This story appeared in the New York Times. Read the full story here.
The DTP vaccine teaches us about how brilliant vaccine technology can be, but also how it can be studied and improved over time.
This time of year, my thoughts turn to the DTP vaccine. Last year I wrote about the apocryphal “Christmas miracle” of 1891, in which the newly discovered diphtheria antitoxin may (or more likely, may not) have been used before it had been approved to save a child’s life.
Still, the moral was that bacteriology, that new 19th-century science, had figured out how one of the deadly microscopic bacteria did its damage, with a poison that could choke off children’s airways, and had invented an antidote, and that was miracle enough.
Soon after that column was published, we began to hear about a new microbial threat making it hard for people to breathe in Wuhan, China, and, well, you know the rest of the story. But now, a year later, I am — no surprise — thinking about vaccines, and how far this technology has come.
When I write about diphtheria, I usually mention that I have never seen it; by the time that I went to medical school and trained in pediatrics, it was already a historical disease in this country. My teachers could remember measles, and some of the older ones had seen polio, but no one in the 1980s in Boston was telling war stories about diphtheria.
Pertussis was different — the “P” in the DTP. Pertussis, better known as whooping cough, was still around, still something to worry about when a baby came in with a particularly bad cough, still something we worried we might miss. Once we heard the whoop, our teachers told us, we would never forget it.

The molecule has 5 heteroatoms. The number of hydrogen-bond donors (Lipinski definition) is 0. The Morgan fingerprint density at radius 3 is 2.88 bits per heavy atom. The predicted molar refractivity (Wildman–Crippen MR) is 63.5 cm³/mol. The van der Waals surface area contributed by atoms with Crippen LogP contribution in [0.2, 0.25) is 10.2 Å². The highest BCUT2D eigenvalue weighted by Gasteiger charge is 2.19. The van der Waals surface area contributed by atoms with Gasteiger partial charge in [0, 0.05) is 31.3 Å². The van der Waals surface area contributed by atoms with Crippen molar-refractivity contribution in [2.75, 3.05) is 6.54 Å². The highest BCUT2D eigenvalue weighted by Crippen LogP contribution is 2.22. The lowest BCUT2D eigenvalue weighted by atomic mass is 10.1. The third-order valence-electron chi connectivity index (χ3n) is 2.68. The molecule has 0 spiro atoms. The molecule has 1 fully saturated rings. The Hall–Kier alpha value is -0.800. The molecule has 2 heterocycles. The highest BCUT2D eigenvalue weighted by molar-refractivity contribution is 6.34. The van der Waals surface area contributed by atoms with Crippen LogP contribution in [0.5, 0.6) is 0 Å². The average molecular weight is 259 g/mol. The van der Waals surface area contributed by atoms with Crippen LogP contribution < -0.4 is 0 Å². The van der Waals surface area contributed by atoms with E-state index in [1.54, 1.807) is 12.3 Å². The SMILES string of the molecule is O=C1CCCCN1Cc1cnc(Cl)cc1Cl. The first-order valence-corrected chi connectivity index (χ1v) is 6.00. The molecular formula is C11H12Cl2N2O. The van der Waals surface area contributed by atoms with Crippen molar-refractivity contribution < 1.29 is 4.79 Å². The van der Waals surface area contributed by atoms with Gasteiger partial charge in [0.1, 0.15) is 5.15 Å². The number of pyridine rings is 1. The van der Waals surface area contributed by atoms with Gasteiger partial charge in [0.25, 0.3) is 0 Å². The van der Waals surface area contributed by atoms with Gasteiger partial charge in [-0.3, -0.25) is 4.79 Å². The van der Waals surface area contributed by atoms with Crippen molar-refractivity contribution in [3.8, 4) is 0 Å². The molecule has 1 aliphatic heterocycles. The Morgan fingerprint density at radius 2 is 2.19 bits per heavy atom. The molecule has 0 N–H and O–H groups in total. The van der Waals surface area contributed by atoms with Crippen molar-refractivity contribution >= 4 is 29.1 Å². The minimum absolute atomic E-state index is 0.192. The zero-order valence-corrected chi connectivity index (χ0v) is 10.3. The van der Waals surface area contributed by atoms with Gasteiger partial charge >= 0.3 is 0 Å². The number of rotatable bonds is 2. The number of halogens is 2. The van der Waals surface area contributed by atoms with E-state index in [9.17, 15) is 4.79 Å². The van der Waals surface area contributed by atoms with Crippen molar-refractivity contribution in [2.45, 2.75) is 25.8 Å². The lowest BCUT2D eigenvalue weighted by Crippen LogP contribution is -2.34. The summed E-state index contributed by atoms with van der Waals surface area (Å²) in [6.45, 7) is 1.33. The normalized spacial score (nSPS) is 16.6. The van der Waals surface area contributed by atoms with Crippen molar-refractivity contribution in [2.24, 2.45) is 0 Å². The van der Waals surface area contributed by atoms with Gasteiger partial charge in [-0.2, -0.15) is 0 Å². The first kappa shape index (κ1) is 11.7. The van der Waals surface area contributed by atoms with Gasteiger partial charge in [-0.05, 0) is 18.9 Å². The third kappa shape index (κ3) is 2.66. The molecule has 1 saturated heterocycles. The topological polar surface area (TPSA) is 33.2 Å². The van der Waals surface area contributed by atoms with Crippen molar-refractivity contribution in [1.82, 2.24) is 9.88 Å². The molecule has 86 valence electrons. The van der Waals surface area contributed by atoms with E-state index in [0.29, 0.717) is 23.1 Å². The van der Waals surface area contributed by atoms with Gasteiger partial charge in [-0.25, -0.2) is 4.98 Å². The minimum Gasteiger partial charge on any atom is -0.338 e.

And since the immunity did not last forever, either from childhood vaccines or from actual disease, and there was, at that time, no safe adult booster shot for pertussis, there was no way to protect us; whenever a child did turn out to have the disease, all the doctors and nurses and family members who had been exposed to that child would have to take a course of antibiotics, in case they had also been infected, and many pediatric residents ended up taking those antibiotics two or three times.
But you didn’t always know that you’d been exposed. In fact, I managed to catch pertussis in the line of duty and, without knowing it, to expose lots of babies and children, since I went on working when I was sick (in my own not-very-valid defense, I was just behaving in accordance with the fairly idiotic and highly macho rules of medicine, rules we can hope that the experience of Covid-19 will change forever).
The first thing you should know about the DTP vaccine is that all three of the diseases against which it protected a child — diphtheria, tetanus and pertussis — are bacterial diseases, unlike, for example, polio or smallpox, which are viral diseases. And one reason you may have been reading recently about the triumphs of polio vaccine in the 1950s, or the successful campaign to eradicate smallpox worldwide, is that the biological entities that cause those illnesses are more similar to the coronavirus that causes Covid-19 than any bacterial illness.
Still, the story of the DTP vaccine, and in particular the story of vaccinating against pertussis, has some interesting things to tell us, about how brilliant vaccine technology can be, but also how it can be studied and improved over time, and about trade-offs and controversies.
The first pertussis vaccines were developed and tested in the 1920s and 1930s and were in universal use by the end of the 1940s. And they worked. Dr. James Cherry, a distinguished research professor of pediatrics at David Geffen School of Medicine at the University of California, Los Angeles, and an expert on pertussis who has done extensive research both on the disease and on the vaccines, cites more than 36,000 pertussis deaths from 1926 to 1930 in the United States, most in young infants; from 1970 to 1974, there were 52.